Don’t get left behind! Follow these three steps to make your website mobile friendly and turn mobile shoppers into buyers in the process.
There are almost five billion mobile phones in the world. That’s an amazing number given there are only about seven and a half billion people in the world. Not all of these phones are smartphones, but the trends are clear: there are way more phones than computers, and that gap is just getting wider.
What does this mean for your online store? It means every year more of your customers will be using their phones to shop and order. You may have already seen the majority of your traffic move to mobile devices. So what can you do to convert all these mobile shoppers to buyers?
Quite a lot actually, and it all starts with developing a “mobilefirst” mindset. The next time someone asks you to review a design, a new home page promotion or the next email blast, just pull out your phone and check it out. It’s fast, easy and will get you and your team into a mobile-first mindset. If a team member tells you “that’s not really meant for mobile, we don’t get a lot of orders on mobile yet,” just tell them that’s what you’re trying to fix! Pretty soon you’ll start to see a lift as more efforts start with an eye toward mobile.
Reviewing and optimizing everything at once is a lot, so let’s break this down into three simple steps:
Step #1: Start with Email
Most people read their emails on their phones first, so this tactic makes sense. Enter your own email into your site and open the welcome message on your phone. Test all your other transactional emails, from order confirmations to abandon cart emails to requests for product reviews. Make sure they all look great, are easy to read and perform correctly.
Then move to marketing emails. Have your team test new designs on their phones, and make it a priority to increase opens and click-throughs from mobile devices. Increasing email opens will confirm that your subject lines and preview texts are effective with customers on the go, and increasing click throughs will confirm the layout and messaging is also working.
Step #2: Optimize Shopping
Once your inbound email metrics are rising, it’s time to get mobile users adding more product to their carts. During this stage you’re testing all your site designs and layouts on your own phone, and asking others to do the same. Designers need to wow you with beautiful, yet tiny layouts, hero images have to load fast and display well, and product detail pages have to present a lot of info in an easy-to-swipe manner.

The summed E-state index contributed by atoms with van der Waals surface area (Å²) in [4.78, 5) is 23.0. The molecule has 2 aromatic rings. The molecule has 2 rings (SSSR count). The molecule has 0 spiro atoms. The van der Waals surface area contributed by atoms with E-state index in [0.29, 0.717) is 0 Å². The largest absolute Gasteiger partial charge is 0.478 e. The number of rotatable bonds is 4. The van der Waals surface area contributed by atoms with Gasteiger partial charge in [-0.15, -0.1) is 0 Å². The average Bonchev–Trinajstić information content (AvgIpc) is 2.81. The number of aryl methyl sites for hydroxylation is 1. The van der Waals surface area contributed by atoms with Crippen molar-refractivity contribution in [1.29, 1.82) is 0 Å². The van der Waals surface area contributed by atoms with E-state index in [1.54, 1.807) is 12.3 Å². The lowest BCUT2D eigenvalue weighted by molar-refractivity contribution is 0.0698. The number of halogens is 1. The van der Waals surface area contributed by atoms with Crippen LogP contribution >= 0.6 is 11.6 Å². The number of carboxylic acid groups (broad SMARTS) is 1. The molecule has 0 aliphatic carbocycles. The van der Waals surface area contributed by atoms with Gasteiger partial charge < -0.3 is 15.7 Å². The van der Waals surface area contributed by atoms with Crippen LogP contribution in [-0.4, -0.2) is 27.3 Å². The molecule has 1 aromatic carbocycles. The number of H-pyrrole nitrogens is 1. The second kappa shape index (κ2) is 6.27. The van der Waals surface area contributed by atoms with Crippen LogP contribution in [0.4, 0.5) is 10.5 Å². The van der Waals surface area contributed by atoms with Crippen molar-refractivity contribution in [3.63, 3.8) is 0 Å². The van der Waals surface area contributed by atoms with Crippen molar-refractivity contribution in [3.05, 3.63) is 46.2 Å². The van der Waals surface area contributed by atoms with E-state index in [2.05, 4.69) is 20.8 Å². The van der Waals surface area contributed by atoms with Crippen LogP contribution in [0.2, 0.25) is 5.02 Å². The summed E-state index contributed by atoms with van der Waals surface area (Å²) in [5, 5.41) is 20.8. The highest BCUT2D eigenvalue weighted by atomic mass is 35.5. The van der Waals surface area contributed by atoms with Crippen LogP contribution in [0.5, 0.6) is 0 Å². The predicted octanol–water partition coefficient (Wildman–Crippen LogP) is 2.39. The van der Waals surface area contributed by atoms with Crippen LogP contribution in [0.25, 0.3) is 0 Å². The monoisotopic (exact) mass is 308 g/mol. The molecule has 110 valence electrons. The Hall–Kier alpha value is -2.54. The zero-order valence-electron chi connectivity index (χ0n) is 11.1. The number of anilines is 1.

Testing subject lines is an easy way to ensure emails are effective with customers on the go.
Keep a close eye on metrics to guide you through this process. How many mobile visitors tap down through categories versus use the product search box? Can you set up filters and sorting to reduce taps and typing? Do products appear with default options so add-to-cart buttons work without any additional selections?
When in doubt, do some secret shopping at large retailers. They have the budgets to do extensive user testing and accommodate all kinds of neat features. Take a look at what they do and get your team to implement features that make sense for your customers.
Step #3: Streamline Checkout
Now that mobile users are tapping on your emails and adding product to their cart, it’s time to get them through the checkout. The key to securing more checkouts is to minimize the need to type.
Set up payment options that your customers already have stored in their phone like Paypal, ApplePay and Google Wallet. Most of these are easy to configure in most online stores, and mobile users love them because they don’t have to re-enter their credit card details.
If you’re already doing address verification, you can use this service to speed up shipping address entry on mobile. As users start to type their street address, your site starts autocompleting the entire address for them.
Finally, make sure every field in your checkout is absolutely required to fulfill the order, and that it pops up the correct style of keyboard for mobile users (alphanumeric, numeric, etc). An easy way to keep up with this is to place a test order on your own site once a week from your phone, and keep tweaking until the process is as efficient as possible.
There’s a lot you can do to improve revenue from mobile, but it all starts with a mobile-first mindset. When it comes to reviewing your own efforts, turn off your computer and pull out your phone. The more you do this, the faster the transition will occur, and the sooner your order volume on mobile will really start to explode.